This will be understood in light of the well-known saying of the third Lubavitcher Rebbe, the Tzemach Tzedek: "If you think positive-- things will turn out positive". The implication of this statement is that, not only is a positive outlook good for one's frame of mind and enhances his ability to function more efficiently. The very thought itself can generate a positive power that will improve the situation so that "things will turn out OK".  How does this work?  This is because trust and the positive outlook and thoughts are more than faith; they constitute divine service, a mental rigorous exercise.  Spiritual stamina has to be mustered in order to combat the bleakness and seeming hopelessness of a given difficult situation.  One must work arduously at maintaining the "think positive" process.

How does one maintain a positive attitude?  The first step is to keep away from negative thoughts.  It is true that it is quite difficult to control one's thoughts, often more so than speech or action.   To do this one must become "master of the house", master of one's faculties. Keeping the mind occupied with positive thoughts and attitudes will tend to keep unwanted thoughts and attitudes away:  the nature of the mind is such that it cannot simultaneously be occupied with clashing thoughts, especially if they are of opposite nature, such as thoughts of jealousy, resentment, anger, etc...  The clue lies in the above-mentioned saying: Things will go well in your mental attitude if you constantly habituate yourself to think well and positively. One's attitude can be rehabilitated by a conscious effort to constantly "think good, think positively."  Even when one tends to fall into old patterns, one still has the freedom of choice to make a conscious, determined decision to  go through positive motions, in speech, thought and action. Eventually things become "good" in the real material sense.  Why is that?  Because this mental service serves as an "arousal from below" which has the ability to generate a reciprocal "arousal from Above".  G-d decreed at the beginning of Creation that for every good action, word and deed of man, there would be a reciprocal reaction from on High, resulting in many Divine blessings.  Thus G-d says: if you rely on Me against all odds and beyond all calculations, I too will relate to you beyond the calculation as to whether you deserve My help or not.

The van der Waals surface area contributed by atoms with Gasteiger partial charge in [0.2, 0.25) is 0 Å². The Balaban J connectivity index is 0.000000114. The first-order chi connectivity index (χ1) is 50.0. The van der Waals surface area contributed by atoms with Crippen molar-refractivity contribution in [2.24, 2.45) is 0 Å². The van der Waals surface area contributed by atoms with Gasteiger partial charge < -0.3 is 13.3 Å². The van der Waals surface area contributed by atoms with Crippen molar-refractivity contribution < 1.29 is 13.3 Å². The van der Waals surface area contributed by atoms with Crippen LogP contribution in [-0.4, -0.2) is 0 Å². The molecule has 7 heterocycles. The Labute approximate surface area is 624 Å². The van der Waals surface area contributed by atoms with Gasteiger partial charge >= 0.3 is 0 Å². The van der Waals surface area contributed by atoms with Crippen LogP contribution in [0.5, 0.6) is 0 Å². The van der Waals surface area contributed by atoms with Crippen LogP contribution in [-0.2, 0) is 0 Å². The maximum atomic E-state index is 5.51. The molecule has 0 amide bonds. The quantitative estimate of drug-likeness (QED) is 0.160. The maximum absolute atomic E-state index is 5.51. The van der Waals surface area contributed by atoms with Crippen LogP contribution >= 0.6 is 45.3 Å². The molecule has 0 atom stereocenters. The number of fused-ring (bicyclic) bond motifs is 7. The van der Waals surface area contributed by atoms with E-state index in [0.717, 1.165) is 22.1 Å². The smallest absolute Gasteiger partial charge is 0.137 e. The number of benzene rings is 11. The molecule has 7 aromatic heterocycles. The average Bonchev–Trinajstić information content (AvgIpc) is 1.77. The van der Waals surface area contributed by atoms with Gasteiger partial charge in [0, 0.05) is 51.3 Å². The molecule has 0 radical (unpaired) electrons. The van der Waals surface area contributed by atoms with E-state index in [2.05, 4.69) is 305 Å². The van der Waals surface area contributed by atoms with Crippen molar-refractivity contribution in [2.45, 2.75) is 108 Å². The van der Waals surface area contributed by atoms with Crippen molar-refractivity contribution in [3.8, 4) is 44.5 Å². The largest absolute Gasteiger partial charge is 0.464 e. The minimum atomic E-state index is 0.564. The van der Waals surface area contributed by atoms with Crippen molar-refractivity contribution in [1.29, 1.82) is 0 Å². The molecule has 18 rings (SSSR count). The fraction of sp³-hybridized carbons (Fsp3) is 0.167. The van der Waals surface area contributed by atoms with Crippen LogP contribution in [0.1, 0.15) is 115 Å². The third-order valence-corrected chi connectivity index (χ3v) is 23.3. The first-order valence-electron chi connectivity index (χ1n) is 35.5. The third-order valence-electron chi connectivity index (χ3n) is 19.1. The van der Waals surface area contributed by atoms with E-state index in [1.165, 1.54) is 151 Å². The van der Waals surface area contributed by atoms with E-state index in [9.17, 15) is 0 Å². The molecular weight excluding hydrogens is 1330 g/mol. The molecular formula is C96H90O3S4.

What about the occurrences of "bad things happening to good people?"  These people may have strong trust and yet, things don't "end up OK."  They get sick, are involved in a bad accident, are laid off, a relative dies unexpectedly, etc…  As a result, some may lose their trust in G-d. The truth is that we do not really know the absolute definition of "good and bad," since we view life within our narrow, finite terms.  The true definition is much more encompassing and takes into account the spiritual, other-worldly realms.  Hence, what seems to be "bad" to us may ultimately actually be good.  We know of great men who, even in the bleakest moments, ascribed goodness to whatever circumstances they were confronted with.  Furthermore, what is there to lose by adopting a constant cheerful, positive disposition?